Student correctly uploaded picture and gave detailed description of project.
Student commented on at least two students’ projects and provided constructive feedback.
6
Student correctly uploaded picture and gave some description of project.
Student commented on two students’ projects and provided some feedback.
4
Student either correctly uploaded picture and/or gave little description of project.
Student commented on one student’s project and/or gave little feedback.
2
Student did not upload picture and/or provide description of project.
Student commented on one student’s project, but did not provide feedback.





Dawn Frye's Lesson Plan


The Scarlet Letter Blog

Students will identify the major elements of a novel by discussing them in a series of blog posts. Students will compose blog entries that demonstrate analysis of the novel and its elements. Good blog entries will move beyond just a surface discussion of the elements of the novel and will instead discuss the elements in an in-depth manner which will contribute to the class’s discussion.

Post 1: Students will practice posting to the blog and ensure that they are capable of posting from their computers. Students will also practice embedding links to others comments.

Post 2: Setting – What is the location of the novel? In what time does the novel take place? How do these two factors shape the novel? Comment on at least two other students’ posts and provide a link in your comment to an outside source that shares your opinion.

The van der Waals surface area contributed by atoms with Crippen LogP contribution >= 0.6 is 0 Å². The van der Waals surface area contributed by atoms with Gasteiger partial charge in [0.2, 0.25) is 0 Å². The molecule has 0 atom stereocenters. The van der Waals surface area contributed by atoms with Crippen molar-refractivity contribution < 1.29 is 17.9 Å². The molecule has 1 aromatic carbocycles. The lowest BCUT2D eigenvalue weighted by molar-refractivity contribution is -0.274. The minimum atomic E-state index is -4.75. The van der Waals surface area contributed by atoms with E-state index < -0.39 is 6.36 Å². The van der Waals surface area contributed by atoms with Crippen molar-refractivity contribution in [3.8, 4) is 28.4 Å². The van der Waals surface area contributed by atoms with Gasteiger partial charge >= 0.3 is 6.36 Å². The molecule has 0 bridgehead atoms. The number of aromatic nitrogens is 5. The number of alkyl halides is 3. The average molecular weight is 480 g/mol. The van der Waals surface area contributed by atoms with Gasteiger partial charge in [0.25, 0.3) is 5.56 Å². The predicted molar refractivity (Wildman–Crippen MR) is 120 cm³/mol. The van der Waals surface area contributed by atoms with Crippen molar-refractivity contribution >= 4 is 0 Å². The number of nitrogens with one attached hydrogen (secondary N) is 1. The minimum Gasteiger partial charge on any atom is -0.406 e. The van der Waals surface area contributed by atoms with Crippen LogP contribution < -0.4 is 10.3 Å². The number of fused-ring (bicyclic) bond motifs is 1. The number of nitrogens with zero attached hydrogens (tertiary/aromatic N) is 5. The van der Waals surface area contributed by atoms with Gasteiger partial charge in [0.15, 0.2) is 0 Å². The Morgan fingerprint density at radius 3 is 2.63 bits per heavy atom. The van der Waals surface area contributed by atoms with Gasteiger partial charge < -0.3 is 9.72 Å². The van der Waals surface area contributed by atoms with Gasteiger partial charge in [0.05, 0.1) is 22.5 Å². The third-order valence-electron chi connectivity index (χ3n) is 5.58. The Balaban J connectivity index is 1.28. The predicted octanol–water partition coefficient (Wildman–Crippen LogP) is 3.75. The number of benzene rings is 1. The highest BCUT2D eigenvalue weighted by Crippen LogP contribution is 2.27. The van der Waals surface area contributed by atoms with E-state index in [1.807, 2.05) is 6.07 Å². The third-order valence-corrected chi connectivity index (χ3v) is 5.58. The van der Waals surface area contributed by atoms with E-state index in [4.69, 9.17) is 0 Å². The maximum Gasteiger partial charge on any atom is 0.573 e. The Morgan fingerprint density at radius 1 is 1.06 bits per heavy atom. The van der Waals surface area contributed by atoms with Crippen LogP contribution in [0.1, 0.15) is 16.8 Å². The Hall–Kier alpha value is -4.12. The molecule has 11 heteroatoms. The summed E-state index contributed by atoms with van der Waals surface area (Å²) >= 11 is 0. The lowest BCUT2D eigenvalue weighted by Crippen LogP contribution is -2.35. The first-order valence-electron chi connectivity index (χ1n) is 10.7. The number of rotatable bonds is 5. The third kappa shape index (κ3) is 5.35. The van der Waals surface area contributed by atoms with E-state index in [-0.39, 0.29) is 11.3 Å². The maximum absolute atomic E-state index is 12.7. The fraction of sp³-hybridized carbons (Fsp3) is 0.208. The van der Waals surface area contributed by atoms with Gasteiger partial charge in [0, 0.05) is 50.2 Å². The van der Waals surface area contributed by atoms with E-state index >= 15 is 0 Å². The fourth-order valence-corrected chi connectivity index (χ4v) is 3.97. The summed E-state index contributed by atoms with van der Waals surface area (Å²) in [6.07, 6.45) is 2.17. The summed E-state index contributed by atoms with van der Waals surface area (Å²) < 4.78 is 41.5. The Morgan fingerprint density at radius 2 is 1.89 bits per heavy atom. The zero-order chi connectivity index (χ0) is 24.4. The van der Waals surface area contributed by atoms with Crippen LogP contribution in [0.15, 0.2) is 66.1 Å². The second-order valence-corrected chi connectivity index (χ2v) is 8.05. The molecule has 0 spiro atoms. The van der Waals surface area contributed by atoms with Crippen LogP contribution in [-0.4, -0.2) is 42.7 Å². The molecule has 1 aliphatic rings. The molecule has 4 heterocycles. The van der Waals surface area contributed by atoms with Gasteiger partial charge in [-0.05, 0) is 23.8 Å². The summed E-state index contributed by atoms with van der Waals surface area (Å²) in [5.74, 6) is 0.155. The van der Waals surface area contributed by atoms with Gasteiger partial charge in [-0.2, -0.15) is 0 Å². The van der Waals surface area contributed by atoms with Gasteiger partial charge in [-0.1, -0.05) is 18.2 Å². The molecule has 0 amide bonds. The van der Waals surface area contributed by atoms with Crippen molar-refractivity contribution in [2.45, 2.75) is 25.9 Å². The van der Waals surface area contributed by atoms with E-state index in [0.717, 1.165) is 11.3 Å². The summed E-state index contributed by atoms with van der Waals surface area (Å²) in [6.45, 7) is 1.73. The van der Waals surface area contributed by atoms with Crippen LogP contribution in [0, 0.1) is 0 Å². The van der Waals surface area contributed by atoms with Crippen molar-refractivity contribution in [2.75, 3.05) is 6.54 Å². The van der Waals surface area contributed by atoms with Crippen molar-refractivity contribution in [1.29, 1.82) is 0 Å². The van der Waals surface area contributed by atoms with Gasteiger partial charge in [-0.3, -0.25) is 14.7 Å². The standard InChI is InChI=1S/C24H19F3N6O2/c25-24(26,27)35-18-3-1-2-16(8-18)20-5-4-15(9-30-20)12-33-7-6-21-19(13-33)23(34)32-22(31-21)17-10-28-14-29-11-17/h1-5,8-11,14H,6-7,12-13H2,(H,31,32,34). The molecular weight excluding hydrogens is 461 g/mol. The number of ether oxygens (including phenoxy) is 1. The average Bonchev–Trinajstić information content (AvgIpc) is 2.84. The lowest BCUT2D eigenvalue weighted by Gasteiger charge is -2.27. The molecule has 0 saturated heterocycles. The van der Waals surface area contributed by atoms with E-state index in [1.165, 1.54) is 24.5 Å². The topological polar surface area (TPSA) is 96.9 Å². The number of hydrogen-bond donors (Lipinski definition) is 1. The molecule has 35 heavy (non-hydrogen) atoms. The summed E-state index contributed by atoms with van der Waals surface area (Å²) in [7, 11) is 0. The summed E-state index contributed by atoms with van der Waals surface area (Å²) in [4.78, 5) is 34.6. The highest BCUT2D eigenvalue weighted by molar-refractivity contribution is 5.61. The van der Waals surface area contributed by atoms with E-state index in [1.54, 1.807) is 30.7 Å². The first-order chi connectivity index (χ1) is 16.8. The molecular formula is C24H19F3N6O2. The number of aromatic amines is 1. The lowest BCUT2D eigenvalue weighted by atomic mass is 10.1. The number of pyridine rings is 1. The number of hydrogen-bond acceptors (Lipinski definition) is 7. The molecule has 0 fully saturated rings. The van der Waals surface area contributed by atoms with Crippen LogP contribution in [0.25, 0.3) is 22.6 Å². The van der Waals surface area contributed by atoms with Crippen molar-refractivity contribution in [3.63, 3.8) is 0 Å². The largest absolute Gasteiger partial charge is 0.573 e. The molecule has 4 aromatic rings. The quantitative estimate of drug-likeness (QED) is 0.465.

Post 3: Characters – After reading the first 3 chapters, what are the motivations of the main characters? Comment on at least two other students’ posts and provide a link in your comment to an outside source that shares your opinion.

Post 4: Conflict – What is the major conflict in the novel? Are there any minor conflicts? How did the conflicts shape the novel’s events? Comment on at least two other students’ posts and provide a link in your comment to an outside source that shares your opinion.

Each post will be graded using the following rubric.


Beginning
Developing
Proficient
Strong
Overall use of Blogs
Blog entries are few and generally simple discussions of the elements of the novel
Almost all required blog entries and assignments have been completed and are simple discussions of the novel
All required blog entries have been completed and most of the blogs give evidence of a substantial contribution to the discussion of the elements
All required blog entries have been completed and all of the blogs give evidence of a substantial contribution to the discussion of the elements
Intellectual Engagement with Elements of the Novel
Blog entries make no reference to the issues raised in the novel and/or class activities about the novel
Blog entries make some reference to the issues raised in the novel and/or class activities about the novel
Blog entries demonstrate awareness of most of the key issues raised in the novel and class activities
Blog entries demonstrate engagement with the important issues raised in the novel and class activities
Personal Response to Elements of the Novel
Blog entries show no personal response to the elements of the novel
Blog entries convey very little evidence of a personal response to the elements of the novel